In Canada, tax returns aren't demanded because we're generally not that concerned with the personal/private lives of our politicians, unless they (a) either decide to make it part of the public record (i.e. We believe Prime Minister Harper is a weirdo parent because he shook his 7 year olds hand when dropping him at school during an official photo op; otherwise we probably wouldn't even be aware of his kids at all) or (b) if they do something particularly egregious.

This is sort of part and parcel of the parliamentary system vs the republican system. As prime minister, Harper is simply the leader of his party's parliamentary caucus, and most of the focus is on the party and its policies, with Harper as an individual as sort of a side issue. On the other hand, the republican system elects a president who, while affiliated with a party, is running as an individual, and as a result he/she as a person is examined more closely, and things like tax returns get examined because its a way to understand the candidate as an individual.

I think if people demanded to see the prime ministers tax returns that both the official and popular response would be eye rolling of the "this isn't america, pipe down over there" type.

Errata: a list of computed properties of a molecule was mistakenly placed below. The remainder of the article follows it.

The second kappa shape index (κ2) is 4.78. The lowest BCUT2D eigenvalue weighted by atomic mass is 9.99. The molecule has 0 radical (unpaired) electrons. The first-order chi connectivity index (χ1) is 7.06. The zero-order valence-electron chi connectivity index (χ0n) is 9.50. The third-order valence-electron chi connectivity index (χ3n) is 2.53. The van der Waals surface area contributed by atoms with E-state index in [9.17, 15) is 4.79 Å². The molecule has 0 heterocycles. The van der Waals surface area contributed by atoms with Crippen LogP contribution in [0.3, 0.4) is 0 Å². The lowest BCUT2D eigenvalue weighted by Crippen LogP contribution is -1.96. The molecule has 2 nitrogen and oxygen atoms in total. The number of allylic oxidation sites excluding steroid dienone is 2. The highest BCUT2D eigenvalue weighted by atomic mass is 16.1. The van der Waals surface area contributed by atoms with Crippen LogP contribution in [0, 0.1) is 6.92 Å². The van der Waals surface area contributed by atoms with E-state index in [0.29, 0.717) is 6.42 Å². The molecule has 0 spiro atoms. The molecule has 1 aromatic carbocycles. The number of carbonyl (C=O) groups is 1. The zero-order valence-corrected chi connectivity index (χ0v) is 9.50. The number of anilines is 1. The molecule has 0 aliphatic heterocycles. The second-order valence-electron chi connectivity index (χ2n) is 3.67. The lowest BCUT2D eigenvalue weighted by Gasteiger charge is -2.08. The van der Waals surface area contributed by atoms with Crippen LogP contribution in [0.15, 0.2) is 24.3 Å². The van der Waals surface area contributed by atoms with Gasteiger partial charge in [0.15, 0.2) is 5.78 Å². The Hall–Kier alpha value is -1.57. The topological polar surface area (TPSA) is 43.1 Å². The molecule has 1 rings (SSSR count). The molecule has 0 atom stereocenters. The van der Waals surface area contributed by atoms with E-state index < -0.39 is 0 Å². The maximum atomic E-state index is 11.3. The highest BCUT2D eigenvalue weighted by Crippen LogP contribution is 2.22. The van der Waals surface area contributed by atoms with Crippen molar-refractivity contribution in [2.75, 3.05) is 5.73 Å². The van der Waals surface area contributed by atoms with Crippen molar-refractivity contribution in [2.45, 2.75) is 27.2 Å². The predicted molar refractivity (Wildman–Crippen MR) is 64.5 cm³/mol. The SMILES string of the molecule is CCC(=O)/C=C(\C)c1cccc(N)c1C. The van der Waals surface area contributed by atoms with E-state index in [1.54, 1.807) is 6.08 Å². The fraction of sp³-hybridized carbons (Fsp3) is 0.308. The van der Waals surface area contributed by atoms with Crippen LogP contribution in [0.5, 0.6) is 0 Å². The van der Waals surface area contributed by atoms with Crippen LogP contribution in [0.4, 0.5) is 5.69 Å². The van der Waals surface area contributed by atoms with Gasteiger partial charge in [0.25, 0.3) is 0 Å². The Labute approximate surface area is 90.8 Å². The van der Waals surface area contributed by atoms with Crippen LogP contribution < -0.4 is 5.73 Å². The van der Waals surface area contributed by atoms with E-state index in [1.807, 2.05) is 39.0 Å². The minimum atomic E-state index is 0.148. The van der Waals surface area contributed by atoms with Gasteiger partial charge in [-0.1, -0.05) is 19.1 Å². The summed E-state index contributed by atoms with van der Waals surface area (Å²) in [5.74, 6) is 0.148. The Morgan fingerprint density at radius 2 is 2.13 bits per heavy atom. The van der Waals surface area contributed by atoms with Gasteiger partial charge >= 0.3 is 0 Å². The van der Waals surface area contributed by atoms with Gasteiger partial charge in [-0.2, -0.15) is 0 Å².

posted by Kololo at 11:51 AM on August 18, 2012


Great answers above. Also, don't forget that the UK doesn't elect a Prime Minister. No one, other than the electorate of the PM's constituency vote for him, as a member of parliament. He is elected to the office of Prime Minister by his party. His US equivalent, electorally speaking, is really the Leader of the House.
Not really. The Prime Minister is still the leader of the executive, even if such an executive sits within Parliament rather than outside of it, and so equal to the President. Moreover, even though Prime Ministers are elected as individual members of Parliament, for many decades all major political parties have gone into general elections with a clear and unambiguous leader who is intended to become Prime Minister. No voter doubts that if they elect a candidate from a given party, they are also, at length, electing a given person to become Prime Minister.